Efficient train commuter service best solution to city traffic jams
| March 11th 2020
Government’s acquisition of 11 trains to serve some areas within Nairobi is welcome. An increase in vehicular traffic without a corresponding expansion in roads has resulted in traffic jams that are a never-ending nightmare for Nairobians.
Several perfunctory attempts to remedy this situation have been discarded as fast as they were mooted. Nairobi County’s first governor, Evans Kidero, believed getting rid of some roundabouts was the solution.
On the day his proposal was implemented, there was such traffic mess within Nairobi that the plan was abandoned the next day.
Transport CS James Macharia’s proposal on car-free days within Nairobi’s Central Business District (CBD) was also abandoned shortly before implementation for the absurdity of it. No feasibility studies had been carried out and neither had alternative parking been identified outside the CBD.
In 2016, President Uhuru Kenyatta announced government’s plan to roll out a Sh15 billion Mass Transport System under which the Bus Rapid Transport (BRT) and commuter trains were to operate.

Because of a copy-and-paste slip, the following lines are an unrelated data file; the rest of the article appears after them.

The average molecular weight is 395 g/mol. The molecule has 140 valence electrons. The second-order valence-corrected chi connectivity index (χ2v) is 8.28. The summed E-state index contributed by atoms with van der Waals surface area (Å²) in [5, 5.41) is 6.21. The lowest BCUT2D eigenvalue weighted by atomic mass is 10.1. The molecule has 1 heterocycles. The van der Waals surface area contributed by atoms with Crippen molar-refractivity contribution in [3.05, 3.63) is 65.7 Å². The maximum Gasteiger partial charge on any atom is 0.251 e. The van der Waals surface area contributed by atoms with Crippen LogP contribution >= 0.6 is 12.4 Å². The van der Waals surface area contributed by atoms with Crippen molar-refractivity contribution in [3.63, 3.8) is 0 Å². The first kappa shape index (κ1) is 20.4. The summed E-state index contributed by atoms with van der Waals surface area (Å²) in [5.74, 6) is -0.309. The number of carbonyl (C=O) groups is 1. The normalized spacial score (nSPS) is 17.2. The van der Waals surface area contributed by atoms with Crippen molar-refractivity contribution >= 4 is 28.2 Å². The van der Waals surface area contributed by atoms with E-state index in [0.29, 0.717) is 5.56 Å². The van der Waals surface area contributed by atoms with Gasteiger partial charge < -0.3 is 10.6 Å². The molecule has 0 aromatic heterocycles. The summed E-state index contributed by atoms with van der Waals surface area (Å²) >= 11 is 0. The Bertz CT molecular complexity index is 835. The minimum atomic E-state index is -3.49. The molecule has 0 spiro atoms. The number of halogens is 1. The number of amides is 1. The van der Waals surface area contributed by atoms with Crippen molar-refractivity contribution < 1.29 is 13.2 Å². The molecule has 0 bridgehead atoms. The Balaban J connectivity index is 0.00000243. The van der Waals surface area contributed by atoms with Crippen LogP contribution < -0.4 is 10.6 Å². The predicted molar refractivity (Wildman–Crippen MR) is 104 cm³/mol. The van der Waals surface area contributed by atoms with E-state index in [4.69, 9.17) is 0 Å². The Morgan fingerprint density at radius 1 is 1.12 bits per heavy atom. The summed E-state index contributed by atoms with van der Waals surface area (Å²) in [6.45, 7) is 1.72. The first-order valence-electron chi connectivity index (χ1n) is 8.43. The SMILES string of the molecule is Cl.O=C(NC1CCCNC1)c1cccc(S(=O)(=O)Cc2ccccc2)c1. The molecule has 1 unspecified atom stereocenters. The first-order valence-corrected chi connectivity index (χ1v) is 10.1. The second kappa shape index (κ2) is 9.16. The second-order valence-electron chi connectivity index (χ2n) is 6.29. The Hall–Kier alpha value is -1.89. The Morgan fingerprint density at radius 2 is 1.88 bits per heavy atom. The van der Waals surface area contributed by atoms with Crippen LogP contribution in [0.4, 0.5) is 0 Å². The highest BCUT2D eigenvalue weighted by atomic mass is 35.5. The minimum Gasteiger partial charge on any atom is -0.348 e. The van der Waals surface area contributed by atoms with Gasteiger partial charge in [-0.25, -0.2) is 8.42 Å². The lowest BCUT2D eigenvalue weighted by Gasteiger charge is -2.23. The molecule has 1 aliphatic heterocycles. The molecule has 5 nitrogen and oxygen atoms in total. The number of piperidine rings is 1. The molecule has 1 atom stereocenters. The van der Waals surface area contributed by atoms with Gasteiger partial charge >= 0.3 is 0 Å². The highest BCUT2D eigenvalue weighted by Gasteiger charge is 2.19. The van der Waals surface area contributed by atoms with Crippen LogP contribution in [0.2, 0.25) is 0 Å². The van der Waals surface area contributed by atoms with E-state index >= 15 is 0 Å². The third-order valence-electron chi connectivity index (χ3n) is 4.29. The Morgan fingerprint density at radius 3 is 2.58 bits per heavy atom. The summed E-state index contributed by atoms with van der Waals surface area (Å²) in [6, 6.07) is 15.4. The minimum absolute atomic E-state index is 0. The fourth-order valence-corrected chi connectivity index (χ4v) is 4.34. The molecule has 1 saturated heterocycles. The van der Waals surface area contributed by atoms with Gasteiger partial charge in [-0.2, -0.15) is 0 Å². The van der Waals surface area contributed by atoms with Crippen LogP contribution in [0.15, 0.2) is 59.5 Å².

Despite the hype, the BRT plan is still in abeyance. However, the purchase of 11 second-hand trains from Spain at a cost of Sh1.5 billion means the commuter train services plan is still on course. At that price of one train for two, the government says it got a bargain.
Granted, it is a good deal, but Kenyans need assurance that the trains will give them the services for which they were bought.
It should not turn out in the short run that public money was poured down the drain as happened with the purchase of seven defective Jordanian fighter jets valued at Sh1.5 billion in 2018 and four helicopters bought from Italy for the Police Service at a cost of Sh4.6 billion in 2018.
One of the old helicopters crashed in Boni Forest early 2019. A parliamentary probe last year established that the remaining three are grounded.
An efficient commuter train service has the ability to reduce traffic congestion that costs our economy an estimated Sh50 million daily in wasted man-hours and slowed productivity.
Fewer cars on the road means a reduction in greenhouse gas emissions that have contributed to global warming.
Moreover, train services are pocket-friendly and with little time wasted in traffic jams, workers’ productivity will be enhanced. This mode of transport works seamlessly in the developed world. We can make ours work and save ourselves a lot of headache.
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